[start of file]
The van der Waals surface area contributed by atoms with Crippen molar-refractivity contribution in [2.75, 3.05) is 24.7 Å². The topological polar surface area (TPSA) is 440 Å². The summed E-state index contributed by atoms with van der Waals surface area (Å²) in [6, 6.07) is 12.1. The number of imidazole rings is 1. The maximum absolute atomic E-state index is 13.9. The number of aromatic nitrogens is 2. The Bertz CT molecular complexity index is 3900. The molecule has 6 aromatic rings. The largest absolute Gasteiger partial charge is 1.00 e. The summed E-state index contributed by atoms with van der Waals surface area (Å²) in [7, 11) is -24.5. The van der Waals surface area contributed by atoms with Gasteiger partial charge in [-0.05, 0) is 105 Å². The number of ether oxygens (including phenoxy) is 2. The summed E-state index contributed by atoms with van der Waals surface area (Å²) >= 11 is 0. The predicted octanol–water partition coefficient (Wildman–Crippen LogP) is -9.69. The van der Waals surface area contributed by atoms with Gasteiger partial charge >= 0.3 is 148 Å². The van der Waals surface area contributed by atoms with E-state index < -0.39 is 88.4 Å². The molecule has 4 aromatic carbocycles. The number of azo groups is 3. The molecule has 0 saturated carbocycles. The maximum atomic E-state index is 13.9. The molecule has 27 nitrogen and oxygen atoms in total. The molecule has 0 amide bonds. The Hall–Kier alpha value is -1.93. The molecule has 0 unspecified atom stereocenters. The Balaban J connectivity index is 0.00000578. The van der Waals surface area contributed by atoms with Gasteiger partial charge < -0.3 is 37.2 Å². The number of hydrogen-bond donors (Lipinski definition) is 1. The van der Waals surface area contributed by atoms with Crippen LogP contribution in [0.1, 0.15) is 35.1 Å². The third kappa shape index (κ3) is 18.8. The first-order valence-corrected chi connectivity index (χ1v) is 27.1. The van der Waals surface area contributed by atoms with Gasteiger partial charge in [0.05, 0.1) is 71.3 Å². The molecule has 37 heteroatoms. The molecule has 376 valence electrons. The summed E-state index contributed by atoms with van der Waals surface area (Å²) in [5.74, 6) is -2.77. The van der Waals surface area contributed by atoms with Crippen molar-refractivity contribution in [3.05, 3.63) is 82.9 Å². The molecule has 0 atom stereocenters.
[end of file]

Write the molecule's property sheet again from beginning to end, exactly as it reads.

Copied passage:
The van der Waals surface area contributed by atoms with Crippen molar-refractivity contribution in [2.75, 3.05) is 24.7 Å². The topological polar surface area (TPSA) is 440 Å². The summed E-state index contributed by atoms with van der Waals surface area (Å²) in [6, 6.07) is 12.1. The number of imidazole rings is 1. The maximum absolute atomic E-state index is 13.9. The number of aromatic nitrogens is 2. The Bertz CT molecular complexity index is 3900. The molecule has 6 aromatic rings. The largest absolute Gasteiger partial charge is 1.00 e. The summed E-state index contributed by atoms with van der Waals surface area (Å²) in [7, 11) is -24.5. The van der Waals surface area contributed by atoms with Gasteiger partial charge in [-0.05, 0) is 105 Å². The number of ether oxygens (including phenoxy) is 2. The summed E-state index contributed by atoms with van der Waals surface area (Å²) >= 11 is 0. The predicted octanol–water partition coefficient (Wildman–Crippen LogP) is -9.69. The van der Waals surface area contributed by atoms with Gasteiger partial charge >= 0.3 is 148 Å². The van der Waals surface area contributed by atoms with E-state index < -0.39 is 88.4 Å². The molecule has 4 aromatic carbocycles. The number of azo groups is 3. The molecule has 0 saturated carbocycles. The maximum atomic E-state index is 13.9. The molecule has 27 nitrogen and oxygen atoms in total. The molecule has 0 amide bonds. The Hall–Kier alpha value is -1.93. The molecule has 0 unspecified atom stereocenters. The Balaban J connectivity index is 0.00000578. The van der Waals surface area contributed by atoms with Gasteiger partial charge < -0.3 is 37.2 Å². The number of hydrogen-bond donors (Lipinski definition) is 1. The van der Waals surface area contributed by atoms with Crippen LogP contribution in [0.1, 0.15) is 35.1 Å². The third kappa shape index (κ3) is 18.8. The first-order valence-corrected chi connectivity index (χ1v) is 27.1. The van der Waals surface area contributed by atoms with Gasteiger partial charge in [0.05, 0.1) is 71.3 Å². The molecule has 37 heteroatoms. The molecule has 376 valence electrons. The summed E-state index contributed by atoms with van der Waals surface area (Å²) in [5.74, 6) is -2.77. The van der Waals surface area contributed by atoms with Crippen molar-refractivity contribution in [3.05, 3.63) is 82.9 Å². The molecule has 0 atom stereocenters.